The recent New York Second Circuit Court of Appeals decision in “M/V Sundance” vs. The American Bureau of Shipping (1993 U.S. App. Lexis 26847) provides a look at the legal responsibilities of ship classification societies
Classification societies are non-profit organizations that formulate and publish rules, guides, standards and other criteria for the design and construction of merchant vessels. Shipyards build vessels in accordance with plans and specifications approved by the societies. When requested, these internationally recognized and respected organizations review designs and survey vessels before, during and after construction to verify compliance with safety standards.
Without class certificates, ships cannot operate. Certification is a prerequisite for flag entry. Vessels must sail under the flag of the nation in which they are registered and must carry documents certifying the registry.
A classification certificate is also a requirement for maritime insurance coverage. Charterers will not hire non-classed vessels; cargo interests will not use non-registered ships.
In the “Sundance” case, a shipowner sued a classification society in federal court. The owner alleged that after its vessel was inspected by the society at a cost of $85,000, the ship sank due to structural defects.
The details of the case are as follows. In 1984, the shipowner had purchased a ferry and converted it in a Swedish shipyard to a luxury passenger vessel. The shipowner sought to register the vessel under the Bahamian flag and engaged the classification society to inspect the ship. Inspections took place in Sweden and at sea.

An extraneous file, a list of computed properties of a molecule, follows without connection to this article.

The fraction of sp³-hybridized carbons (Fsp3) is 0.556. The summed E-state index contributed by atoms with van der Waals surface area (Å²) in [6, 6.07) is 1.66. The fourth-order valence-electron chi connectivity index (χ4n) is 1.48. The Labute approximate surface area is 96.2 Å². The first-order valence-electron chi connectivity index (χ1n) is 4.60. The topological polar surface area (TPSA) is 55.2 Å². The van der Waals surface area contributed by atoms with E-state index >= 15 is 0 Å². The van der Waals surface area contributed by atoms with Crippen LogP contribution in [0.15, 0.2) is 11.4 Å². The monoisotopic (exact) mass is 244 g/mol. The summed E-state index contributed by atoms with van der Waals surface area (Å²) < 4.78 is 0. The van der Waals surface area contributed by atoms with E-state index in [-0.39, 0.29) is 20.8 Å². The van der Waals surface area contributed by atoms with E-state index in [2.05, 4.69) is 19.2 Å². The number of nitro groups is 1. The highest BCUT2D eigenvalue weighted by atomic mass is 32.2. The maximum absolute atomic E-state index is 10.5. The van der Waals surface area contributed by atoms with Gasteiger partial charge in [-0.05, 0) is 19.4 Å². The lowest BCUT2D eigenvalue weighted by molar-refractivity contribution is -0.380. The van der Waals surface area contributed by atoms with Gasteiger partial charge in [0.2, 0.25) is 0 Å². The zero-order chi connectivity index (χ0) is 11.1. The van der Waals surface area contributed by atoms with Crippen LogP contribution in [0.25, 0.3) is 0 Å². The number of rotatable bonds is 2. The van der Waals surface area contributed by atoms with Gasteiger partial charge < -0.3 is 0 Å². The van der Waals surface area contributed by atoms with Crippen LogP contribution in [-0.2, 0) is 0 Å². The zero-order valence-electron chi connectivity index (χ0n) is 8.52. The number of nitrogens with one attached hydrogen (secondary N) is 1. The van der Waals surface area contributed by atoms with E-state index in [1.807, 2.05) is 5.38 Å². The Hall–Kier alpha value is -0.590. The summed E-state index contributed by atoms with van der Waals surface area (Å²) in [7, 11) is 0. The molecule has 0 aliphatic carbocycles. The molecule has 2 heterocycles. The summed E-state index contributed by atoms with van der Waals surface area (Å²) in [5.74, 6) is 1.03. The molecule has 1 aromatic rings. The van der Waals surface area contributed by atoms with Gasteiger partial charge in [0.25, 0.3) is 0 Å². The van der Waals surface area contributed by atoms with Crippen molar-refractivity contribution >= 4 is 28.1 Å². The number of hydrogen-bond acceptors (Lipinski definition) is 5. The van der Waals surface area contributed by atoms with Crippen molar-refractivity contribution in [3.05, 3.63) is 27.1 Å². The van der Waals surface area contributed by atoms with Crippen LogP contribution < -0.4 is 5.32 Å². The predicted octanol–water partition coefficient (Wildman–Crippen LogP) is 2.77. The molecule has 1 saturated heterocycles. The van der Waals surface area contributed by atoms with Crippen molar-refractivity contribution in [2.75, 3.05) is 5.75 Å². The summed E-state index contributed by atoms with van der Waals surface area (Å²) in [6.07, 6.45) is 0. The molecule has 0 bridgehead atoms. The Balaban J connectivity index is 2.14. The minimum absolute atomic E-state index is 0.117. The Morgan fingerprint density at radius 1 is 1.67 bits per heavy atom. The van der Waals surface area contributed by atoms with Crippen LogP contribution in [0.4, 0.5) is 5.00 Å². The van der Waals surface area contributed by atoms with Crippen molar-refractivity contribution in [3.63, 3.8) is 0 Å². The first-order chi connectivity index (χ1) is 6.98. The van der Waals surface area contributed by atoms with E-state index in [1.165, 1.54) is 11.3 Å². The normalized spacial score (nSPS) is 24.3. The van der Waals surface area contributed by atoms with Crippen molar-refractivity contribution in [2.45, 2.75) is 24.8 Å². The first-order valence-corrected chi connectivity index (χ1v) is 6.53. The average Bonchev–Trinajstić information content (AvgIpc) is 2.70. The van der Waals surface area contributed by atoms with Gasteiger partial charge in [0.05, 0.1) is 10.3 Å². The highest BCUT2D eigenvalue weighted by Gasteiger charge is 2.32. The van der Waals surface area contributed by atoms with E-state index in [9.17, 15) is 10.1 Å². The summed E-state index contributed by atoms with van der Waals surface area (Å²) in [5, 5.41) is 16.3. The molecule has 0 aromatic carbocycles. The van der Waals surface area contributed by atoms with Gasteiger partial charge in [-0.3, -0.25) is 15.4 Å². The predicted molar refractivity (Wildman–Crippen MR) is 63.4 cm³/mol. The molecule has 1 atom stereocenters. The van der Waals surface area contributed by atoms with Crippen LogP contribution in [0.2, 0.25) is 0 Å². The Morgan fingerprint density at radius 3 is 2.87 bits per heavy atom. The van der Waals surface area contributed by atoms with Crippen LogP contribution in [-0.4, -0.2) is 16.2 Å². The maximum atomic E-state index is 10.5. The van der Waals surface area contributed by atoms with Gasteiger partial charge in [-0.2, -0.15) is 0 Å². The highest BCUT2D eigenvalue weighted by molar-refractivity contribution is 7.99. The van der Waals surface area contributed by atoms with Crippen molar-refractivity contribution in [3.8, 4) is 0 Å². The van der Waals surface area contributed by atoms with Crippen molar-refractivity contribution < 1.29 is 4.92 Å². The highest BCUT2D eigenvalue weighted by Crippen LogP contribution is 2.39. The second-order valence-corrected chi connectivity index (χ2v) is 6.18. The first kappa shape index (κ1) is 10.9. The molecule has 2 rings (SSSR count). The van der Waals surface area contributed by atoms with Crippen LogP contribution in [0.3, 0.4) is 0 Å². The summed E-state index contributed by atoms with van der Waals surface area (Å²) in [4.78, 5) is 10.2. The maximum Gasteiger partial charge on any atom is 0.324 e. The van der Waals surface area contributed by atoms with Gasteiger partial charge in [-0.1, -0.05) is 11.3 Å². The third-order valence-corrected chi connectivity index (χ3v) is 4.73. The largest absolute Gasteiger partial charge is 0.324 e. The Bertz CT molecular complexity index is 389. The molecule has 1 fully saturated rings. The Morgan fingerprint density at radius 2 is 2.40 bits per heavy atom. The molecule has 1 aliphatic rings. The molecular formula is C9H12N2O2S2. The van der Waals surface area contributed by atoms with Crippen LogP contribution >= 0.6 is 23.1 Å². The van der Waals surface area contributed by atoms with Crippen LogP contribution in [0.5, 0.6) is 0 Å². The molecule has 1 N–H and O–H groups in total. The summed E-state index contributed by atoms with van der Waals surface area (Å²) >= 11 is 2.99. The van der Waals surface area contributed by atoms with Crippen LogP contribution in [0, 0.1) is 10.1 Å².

The vessel was certified as a two-compartment ship, meaning that it could survive the flooding of any of two of 13 watertight compartments. On June 29, 1984, the ship struck a rock in Canadian waters and two compartments immediately flooded. Progressive flooding of other compartments occurred when water passed through bulkhead openings and a faulty piping system. As a result, the vessel listed and sank at the pier.
The bulkhead holes and faulty piping were safety violations, not reported by the society. The shipowner claimed the vessel would not have sunk but for the negligent inspections. The district court dismissed the shipowner’s $264 million claim for lack of proof that he was damaged by the society’s purported errors. The matter was appealed.
There Are No Guarantees
On appeal, the Second Circuit affirmed the lower court’s decision that a “shipowner is not entitled to rely on a classification certificate as a guarantee . . . that the vessel is soundly constructed. First, the great disparity between the fee charged ($85,000) . . and the damages sought ($264 million) . . . is strong evidence that such a result was not intended . . . to cover the risk of such liability; the ship classification industry could not continue to exist under such terms.”
The Court went on to say that the shipowner, not the classification society, is ultimately responsible for and in control of the activities aboard ship. This ongoing responsibility is supplemented by the maritime law requirement that the shipowner has a non-delegable duty to furnish a seaworthy vessel. ABS did not take over this obligation by agreeing to inspect and issue a classification certificate to the vessel. “Put simply, the purpose of the classification is not to guarantee safety, but merely to permit (the shipowner) to take advantage of the insurance rates available to a classed vessel.”
The Second Circuit has sent a clear message to vessel interests: “(A shipowner) may not create a condition of unseaworthiness, exercise all control over the reconstruction . . . of the vessel and then burden the classification society with liability.”